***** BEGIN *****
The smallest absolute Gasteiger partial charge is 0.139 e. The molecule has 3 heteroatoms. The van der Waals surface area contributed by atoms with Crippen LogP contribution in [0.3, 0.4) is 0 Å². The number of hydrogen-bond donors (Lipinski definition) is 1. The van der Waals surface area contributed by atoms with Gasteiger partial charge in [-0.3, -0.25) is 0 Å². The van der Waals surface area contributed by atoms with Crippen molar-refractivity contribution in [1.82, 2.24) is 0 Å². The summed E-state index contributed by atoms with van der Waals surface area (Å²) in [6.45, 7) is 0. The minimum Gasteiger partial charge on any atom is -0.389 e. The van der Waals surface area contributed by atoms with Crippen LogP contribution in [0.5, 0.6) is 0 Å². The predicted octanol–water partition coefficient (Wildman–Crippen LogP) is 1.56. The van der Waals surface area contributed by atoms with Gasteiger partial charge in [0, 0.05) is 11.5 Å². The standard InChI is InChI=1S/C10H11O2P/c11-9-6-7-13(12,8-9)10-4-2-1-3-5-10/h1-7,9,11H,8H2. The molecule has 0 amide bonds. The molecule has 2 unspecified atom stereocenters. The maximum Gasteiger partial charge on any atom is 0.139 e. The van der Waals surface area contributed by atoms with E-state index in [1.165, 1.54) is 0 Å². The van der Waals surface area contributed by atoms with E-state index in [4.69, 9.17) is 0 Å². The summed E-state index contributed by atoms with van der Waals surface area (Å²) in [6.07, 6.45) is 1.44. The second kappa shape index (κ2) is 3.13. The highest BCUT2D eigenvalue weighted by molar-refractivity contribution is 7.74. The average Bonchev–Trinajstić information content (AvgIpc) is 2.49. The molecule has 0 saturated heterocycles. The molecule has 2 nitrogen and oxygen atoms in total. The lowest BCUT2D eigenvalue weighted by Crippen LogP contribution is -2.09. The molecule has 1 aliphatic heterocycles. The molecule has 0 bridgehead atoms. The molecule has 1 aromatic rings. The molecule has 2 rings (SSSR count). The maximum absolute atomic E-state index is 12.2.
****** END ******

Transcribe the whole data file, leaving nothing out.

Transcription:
The smallest absolute Gasteiger partial charge is 0.139 e. The molecule has 3 heteroatoms. The van der Waals surface area contributed by atoms with Crippen LogP contribution in [0.3, 0.4) is 0 Å². The number of hydrogen-bond donors (Lipinski definition) is 1. The van der Waals surface area contributed by atoms with Gasteiger partial charge in [-0.3, -0.25) is 0 Å². The van der Waals surface area contributed by atoms with Crippen molar-refractivity contribution in [1.82, 2.24) is 0 Å². The summed E-state index contributed by atoms with van der Waals surface area (Å²) in [6.45, 7) is 0. The minimum Gasteiger partial charge on any atom is -0.389 e. The van der Waals surface area contributed by atoms with Crippen LogP contribution in [0.5, 0.6) is 0 Å². The predicted octanol–water partition coefficient (Wildman–Crippen LogP) is 1.56. The van der Waals surface area contributed by atoms with Gasteiger partial charge in [0, 0.05) is 11.5 Å². The standard InChI is InChI=1S/C10H11O2P/c11-9-6-7-13(12,8-9)10-4-2-1-3-5-10/h1-7,9,11H,8H2. The molecule has 0 amide bonds. The molecule has 2 unspecified atom stereocenters. The maximum Gasteiger partial charge on any atom is 0.139 e. The van der Waals surface area contributed by atoms with E-state index in [1.165, 1.54) is 0 Å². The van der Waals surface area contributed by atoms with E-state index in [4.69, 9.17) is 0 Å². The summed E-state index contributed by atoms with van der Waals surface area (Å²) in [6.07, 6.45) is 1.44. The second kappa shape index (κ2) is 3.13. The highest BCUT2D eigenvalue weighted by molar-refractivity contribution is 7.74. The average Bonchev–Trinajstić information content (AvgIpc) is 2.49. The molecule has 0 saturated heterocycles. The molecule has 2 nitrogen and oxygen atoms in total. The lowest BCUT2D eigenvalue weighted by Crippen LogP contribution is -2.09. The molecule has 1 aliphatic heterocycles. The molecule has 0 bridgehead atoms. The molecule has 1 aromatic rings. The molecule has 2 rings (SSSR count). The maximum absolute atomic E-state index is 12.2.